Regarding the “Why this Blog is Anonymous” category tag: it is impossible to not offend someone somewhere when discussing education (in our circle, education is way more controversial than religion or politics … we’re mostly all heathen liberals – but school?! Some pick private, some pick elite public, some pick alternative public and some pick neighborhood public and we all strongly defend our choices). Everyone wants best for their kid – we all just define “best” differently. I know that everyone that knows me knows how I feel about elementary school education. I hardly ever shut up about it. But, it being a somewhat sensitive issue hereabouts, I’d rather that a random acquaintance or neighbor doesn’t stumble in here after some innocent googling and end up all bent out of shape and feeling judged because they made a different choice than we. “Anonymous” will no longer be an option after next week anyway so who am I kidding? But humor me, will you?
The most important thing I learned is that you do not have to participate in the stress and competition. (This may not be what you expect or want to hear – but it is my 2 cents.) I’m not sure what your situation is – socioeconomic status, etc. – and I hope I don't offend – but the most important thing that my husband and I did to ensure our child a good education … we did before she was even born. By which I mean: the fact that she is the child of college-educated, affluent parents (who read to her every day) pretty much guarantees that she's be fine. She’s an adaptable, fairly “easy” kid who’s always been developmentally right on target. So basically, she doesn't need a super special (read: $$) school.
I believe education is important. And, since I believe part of "education" is learning tolerance, learning about other cultures and generally being exposed to folks that are different than she, I am strongly committed to having that education occur in a diverse environment. Thus, I think she's getting a better education at our neighborhood public school than she would at a homogeneous [public or private] school. And in terms of academics? There is a strong literacy and numeracy focus at Seattle Elementary Schools; including our school. It is a stated goal at our school that Kindergarteners read by the end of the year and in my daughter's class of 19 only 3 are still struggling and one has special education intervention services. They reach these goals with great teachers, dedicated classroom helpers (parents and others) and smart, progressive pedagogy – not with “command and control” rote drilling, etc. (I know that is a concern of some parents – they hesitate to send their kids to schools with a high percentage of minority and / or free-lunch kids based on the unfounded assumption that these schools are highly-structured, uncreative places. It is simply not true. My daughter’s school is 85% non-white and 65% free-lunch and it is a warm, friendly, fun learning environment.)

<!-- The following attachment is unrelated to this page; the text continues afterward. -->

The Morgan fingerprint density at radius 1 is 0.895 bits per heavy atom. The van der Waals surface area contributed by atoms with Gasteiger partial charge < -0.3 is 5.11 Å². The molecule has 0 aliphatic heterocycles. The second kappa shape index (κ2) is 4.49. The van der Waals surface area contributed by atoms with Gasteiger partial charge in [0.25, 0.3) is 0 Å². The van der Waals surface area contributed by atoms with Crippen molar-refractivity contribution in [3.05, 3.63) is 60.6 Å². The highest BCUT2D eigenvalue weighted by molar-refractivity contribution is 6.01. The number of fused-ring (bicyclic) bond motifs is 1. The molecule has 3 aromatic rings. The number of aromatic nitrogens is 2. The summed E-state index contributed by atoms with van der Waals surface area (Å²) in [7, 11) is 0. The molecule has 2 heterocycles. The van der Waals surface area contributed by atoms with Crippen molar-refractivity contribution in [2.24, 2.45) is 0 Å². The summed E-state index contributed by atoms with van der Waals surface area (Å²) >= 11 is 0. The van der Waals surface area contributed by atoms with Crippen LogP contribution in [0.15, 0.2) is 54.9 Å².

Bottom line – despite a lot of what you read (and the mom rumor mill) – Seattle Schools are fine. We have many great options in the Central and South clusters. Our school teaches Mandarin to all kids and has phenomenal art and PE programs, great teachers and a superb principal. All I had to do to "get her in" was list it as our top choice on the enrollment form.
Good for you for asking now – if you learn the ropes now, you can be less stressed later (whichever option you chose) ... my advice is to research the process for public school enrollment by reading the enrollment guide. (I've no advice re: private since we didn't apply to any private schools.) Find out what your reference school is and go on a tour; there is no rule that you have to wait until your child is four before you start looking at schools. Even if you think you would never send your kid to whatever your school is, it helps to see it to start to think about WHY . Or, maybe you'll tour and be pleasantly surprised. I toured then joined the PTA at my neighborhood school when my daughter was three and when it came time to fill out the enrollment form, I had no hesitation and no stress.
Regarding preschool – if you work and your child is in daycare, you don't need preschool. If you are home with your child and go to Little Gym or other classes like that, you don't need preschool yet. Preschool is all about social skills. As long as your child spends time with other kids learning how to share, how to wait her turn, etc. you're fine. My daughter went to our local preschool starting when she was three (we did a two morning / week co-op, Little Gym and similar stuff prior). When she stated Kindergarten she knew her ABCs, but not really very many letter sounds. She was reading by October. Academics in preschool are unnecessary – kids that age just need to play with each other and learn how to get along.